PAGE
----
This series is a little bit biographical and a little bit imaginary about my dad and a road trip he took in the summer of 1946, when he turned fifteen. He and a friend hitchhiked from Loring Park to Duluth, into Canada and back again. He was gone from home for a month. I was astonished and fascinated by the tale. So I added some imaginary elements and this series is the result. To read earlier SHORT LONG JOURNEY NORTH, click on the label to the right. The FIRST entry is on the bottom. (62 hour work-week and not knowing exactly where this is going; like HEIRS OF THE SHATTERED SPHERE: Emerald of Earth…sometimes stories write themselves, sometimes you have to dig around to discover the message you’re trying to pass on.)

Tommy Hastings and Freddie Merrill looked both ways before crossing the street. That’s what you did in the city.

Tommy said, “What are we doing?” Freddie shot him a strange look. Tommy shook his head, “No, think about it! Why’d we just look before crossing the street?”

Freddie busted out laughing. “We probably looked like we were crazy!” Reaching the other side, they kept going, walking down to the beach.

Tommy said, “This is huge! I can’t even see the other side.”

They watched the gently rolling waves as the sun touched the horizon and began to slide into the shadows. Freddie said, “It’s like I never seen this much water, ever.” He sank down to his butt, legs crossed and didn’t speak.

Tommy sat down beside him. Somewhere in the gathering dark, a loon warbled the song of a crazy, soft-spoken woman. A crane flew overhead. Farther out on the water, someone in a small boat lit a lantern. Freddie said, “People live on this here lake.”

Tommy nodded. “Wish I did.”

They sat as the shoreline on the right side of Mille Lacs blazed for an instant in the last rays of the setting sun then fell into utter darkness as the shadow of night crept over the lake. Just over the trees a star appeared as the blood red light of sunset turned orange then blue then purple. The Moon hadn’t risen yet, but there was a glimmering in the east even as the sky turned black and starry.

“There’s a lot of stars,” whispered Freddie.

Tommy only nodded. After a while, he stood up. The Moon had peeked over the treetops. “We gotta find us a place to sleep.”

“Can’t we sleep on the beach?”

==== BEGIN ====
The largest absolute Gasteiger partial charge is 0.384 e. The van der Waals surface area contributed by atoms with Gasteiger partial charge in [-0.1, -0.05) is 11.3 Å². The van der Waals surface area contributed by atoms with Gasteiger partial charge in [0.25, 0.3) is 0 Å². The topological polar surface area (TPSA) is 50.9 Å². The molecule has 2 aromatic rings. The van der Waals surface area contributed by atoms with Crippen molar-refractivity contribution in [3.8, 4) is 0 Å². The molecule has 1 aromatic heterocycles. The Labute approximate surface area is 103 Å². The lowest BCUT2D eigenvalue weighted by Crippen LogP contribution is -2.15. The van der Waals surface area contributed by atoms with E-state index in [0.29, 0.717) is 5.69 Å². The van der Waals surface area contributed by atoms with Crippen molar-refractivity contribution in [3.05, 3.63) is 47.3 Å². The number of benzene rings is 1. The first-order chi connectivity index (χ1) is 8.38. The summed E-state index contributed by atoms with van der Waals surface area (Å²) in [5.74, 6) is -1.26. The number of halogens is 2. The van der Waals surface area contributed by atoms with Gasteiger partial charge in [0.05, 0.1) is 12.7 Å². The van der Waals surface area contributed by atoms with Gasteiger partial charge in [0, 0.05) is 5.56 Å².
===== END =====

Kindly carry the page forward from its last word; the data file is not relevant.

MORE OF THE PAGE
Tommy shrugged. “If we did, we’d be freezin’ by morning. Besides, you ever sleep out under the stars before?”


“Dad did. He said bats crap on you.”

“No!” Freddie hurried back to the road and stopped again. “I don’t think we’ll be able to hitchhike.” He looked up and down the road. “Ain’t nobody driving up here.”

Tommy joined him, glanced, and took a left and started walking. Freddie followed him, “Where you going?”

“Well, we gotta go around the lake and this way looks shorter.”

Neither boy spoke as they walked. It was so quiet, they could hear themselves breathing. The faint slap of waves on the shore came from the lake.

“Where we gonna sleep?” Freddie asked.

“Maybe in one of the cabins,” said Tommy, pointing at the occasional small, boxy house that loomed out of the darkness. Lights flickered in the windows of one or two. “What’s that smell?” he asked abruptly.

“Outhouses,” said Freddie.


“Outdoor bathrooms. My cousins in Anoka had one when we were little. It’s where you take a dump when you’re up north.”


“You asked.” They walked on, the paved road curved to the left. They walked. The full Moon came up, light slanting silver through the trees. “What if there’s werewolves?”

Tommy laughed and said, “Ain’t no such thing as werewolves.” He stopped in front of a sign and squinted in the dark. Finally he said, “Says here some town called Bayview about eleven miles ahead.”

“Eleven miles!” Freddie exclaimed.

“Shhh!” Tommy hissed. “I think now’s the time to get into one of those cabins, sleep for the night then set out in the morning.”

Freddie nodded and the boys angled from the road to a dark cabin on the lake side of the road. Tommy stepped up on a short wooden stairway and touched the handle of a screen door.

Freddie tromped on the steps, his tread loud. “Shhhh!” Tommy hissed again. “You sound like you got army boots on!” They stood in frozen silence for an eternity as the Moon rose an inch. Finally, Tommy opened the door slowly and stepped in. Freddie followed behind a moment later.

Suddenly, someone struck a match. Behind the flame, the face of the witch from Anoka flared. She said softly, “Well, well, well. Wasn’t expecting to see you boys here. But now that you are,” she paused and laughed. “Now that you are, the real party can start.”